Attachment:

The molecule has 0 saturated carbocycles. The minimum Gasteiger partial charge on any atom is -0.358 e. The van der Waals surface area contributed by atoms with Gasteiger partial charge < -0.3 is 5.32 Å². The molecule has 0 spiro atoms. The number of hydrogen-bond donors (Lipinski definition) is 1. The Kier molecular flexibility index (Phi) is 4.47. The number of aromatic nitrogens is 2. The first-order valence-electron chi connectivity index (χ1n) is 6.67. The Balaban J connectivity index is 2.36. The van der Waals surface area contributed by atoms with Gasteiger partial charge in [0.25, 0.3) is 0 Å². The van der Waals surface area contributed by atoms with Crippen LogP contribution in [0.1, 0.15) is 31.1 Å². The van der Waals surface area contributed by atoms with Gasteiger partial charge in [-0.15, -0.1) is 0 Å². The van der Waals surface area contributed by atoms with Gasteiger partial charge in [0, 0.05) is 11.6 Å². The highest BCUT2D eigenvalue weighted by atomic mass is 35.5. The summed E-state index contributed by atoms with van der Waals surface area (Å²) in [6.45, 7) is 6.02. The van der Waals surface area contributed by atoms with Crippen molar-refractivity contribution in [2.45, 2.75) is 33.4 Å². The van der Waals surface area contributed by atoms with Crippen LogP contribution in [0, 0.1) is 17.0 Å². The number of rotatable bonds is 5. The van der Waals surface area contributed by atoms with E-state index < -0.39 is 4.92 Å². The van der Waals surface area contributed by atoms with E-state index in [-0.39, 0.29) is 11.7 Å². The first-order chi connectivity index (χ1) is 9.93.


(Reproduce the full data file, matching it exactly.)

The molecule has 0 saturated carbocycles. The minimum Gasteiger partial charge on any atom is -0.358 e. The van der Waals surface area contributed by atoms with Gasteiger partial charge < -0.3 is 5.32 Å². The molecule has 0 spiro atoms. The number of hydrogen-bond donors (Lipinski definition) is 1. The Kier molecular flexibility index (Phi) is 4.47. The number of aromatic nitrogens is 2. The first-order valence-electron chi connectivity index (χ1n) is 6.67. The Balaban J connectivity index is 2.36. The van der Waals surface area contributed by atoms with Gasteiger partial charge in [0.25, 0.3) is 0 Å². The van der Waals surface area contributed by atoms with Crippen LogP contribution in [0.1, 0.15) is 31.1 Å². The van der Waals surface area contributed by atoms with Gasteiger partial charge in [-0.15, -0.1) is 0 Å². The van der Waals surface area contributed by atoms with Gasteiger partial charge in [0, 0.05) is 11.6 Å². The highest BCUT2D eigenvalue weighted by atomic mass is 35.5. The summed E-state index contributed by atoms with van der Waals surface area (Å²) in [6.45, 7) is 6.02. The van der Waals surface area contributed by atoms with Crippen molar-refractivity contribution in [2.45, 2.75) is 33.4 Å². The van der Waals surface area contributed by atoms with Crippen LogP contribution in [0, 0.1) is 17.0 Å². The number of rotatable bonds is 5. The van der Waals surface area contributed by atoms with E-state index < -0.39 is 4.92 Å². The van der Waals surface area contributed by atoms with E-state index in [-0.39, 0.29) is 11.7 Å². The first-order chi connectivity index (χ1) is 9.93.